Although nearly 40 years have passed since that date and Hillary has since propelled herself into a global spotlight, attitudes have continued to show skepticism and the public is hesitant as ever to pledge their support.
Perhaps one of the reasons Hilary had such a hard time finding acceptance as the first lady in the White House is because she was perceived as equally intelligent to if not more intelligent than her husband. According to Judith Butler, “gender norms operate by requiring the embodiment of certain ideals of femininity and masculinity.” In the traditional American lens, women are servile to men and thus, women are expected to perform that subservient role in all areas related to the public. When a woman displays even a modicum of intelligence and independence, she is castigated and labelled as conniving (in Hillary’s case, a dominatrix).
If Sarah Palin’s 2008 speech to the RNC is anything to go by, women are allowed to be empowered so long as they are in the service of men. Her entire speech is dedicated to the adulation of a president McCain, dismissal of the opposition, and graciousness and admiration towards her family members including her parents and husband. The only time Sarah references herself is when discussing her role with relation to another unit i.e. even when discussing her role as a mayor/community organizer, it’s done with the intent of crediting John McCain as being “the same man” inside and outside the political arena.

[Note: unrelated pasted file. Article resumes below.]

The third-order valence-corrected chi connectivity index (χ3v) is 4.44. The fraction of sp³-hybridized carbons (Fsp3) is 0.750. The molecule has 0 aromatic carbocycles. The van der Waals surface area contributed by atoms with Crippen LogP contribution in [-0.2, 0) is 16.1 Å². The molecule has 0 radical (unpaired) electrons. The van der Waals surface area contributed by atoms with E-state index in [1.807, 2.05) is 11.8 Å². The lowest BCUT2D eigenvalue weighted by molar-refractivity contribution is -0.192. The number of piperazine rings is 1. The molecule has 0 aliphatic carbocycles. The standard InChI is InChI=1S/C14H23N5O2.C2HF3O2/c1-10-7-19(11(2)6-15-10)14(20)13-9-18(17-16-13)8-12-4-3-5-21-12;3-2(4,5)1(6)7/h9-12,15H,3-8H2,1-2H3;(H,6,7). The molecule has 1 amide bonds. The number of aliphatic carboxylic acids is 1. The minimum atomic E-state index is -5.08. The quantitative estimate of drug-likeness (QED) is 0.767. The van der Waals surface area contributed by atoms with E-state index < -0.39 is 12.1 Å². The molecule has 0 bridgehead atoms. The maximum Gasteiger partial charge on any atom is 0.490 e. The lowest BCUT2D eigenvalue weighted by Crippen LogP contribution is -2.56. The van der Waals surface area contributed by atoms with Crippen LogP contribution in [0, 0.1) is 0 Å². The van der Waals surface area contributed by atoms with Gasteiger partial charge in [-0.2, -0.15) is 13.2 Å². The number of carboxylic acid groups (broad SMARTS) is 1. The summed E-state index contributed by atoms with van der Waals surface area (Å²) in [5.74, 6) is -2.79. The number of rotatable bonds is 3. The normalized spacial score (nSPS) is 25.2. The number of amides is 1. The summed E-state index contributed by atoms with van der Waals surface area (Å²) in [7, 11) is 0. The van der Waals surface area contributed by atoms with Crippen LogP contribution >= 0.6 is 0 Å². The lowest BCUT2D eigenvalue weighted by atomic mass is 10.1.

The crowd seems to eat up her energy but the curious bit is that going forward, Sarah Palin became an object of ridicule for her nonsensical claims. Thus another interesting question is raised from the previous one: even if the female candidate embraces the limitations of her role as a female and caretaker (in Palin’s case, that of a community-friendly “hockey mom” as well as nutcase), is she allowed to be outwardly wrong?
The larger issue in question that surfaces from this query is that there is a fundamental imbalance between male and female candidates. In the 2016 Democratic race, Hillary was frequently hounded by Senator Sanders for voting pro-Iraq while his track record remained clean. Sure, Bernie may have been the exemplar candidate at this point in time but to lump the blame for an entire war widely considered a mistake onto one person who voted yes is simply ludicrous.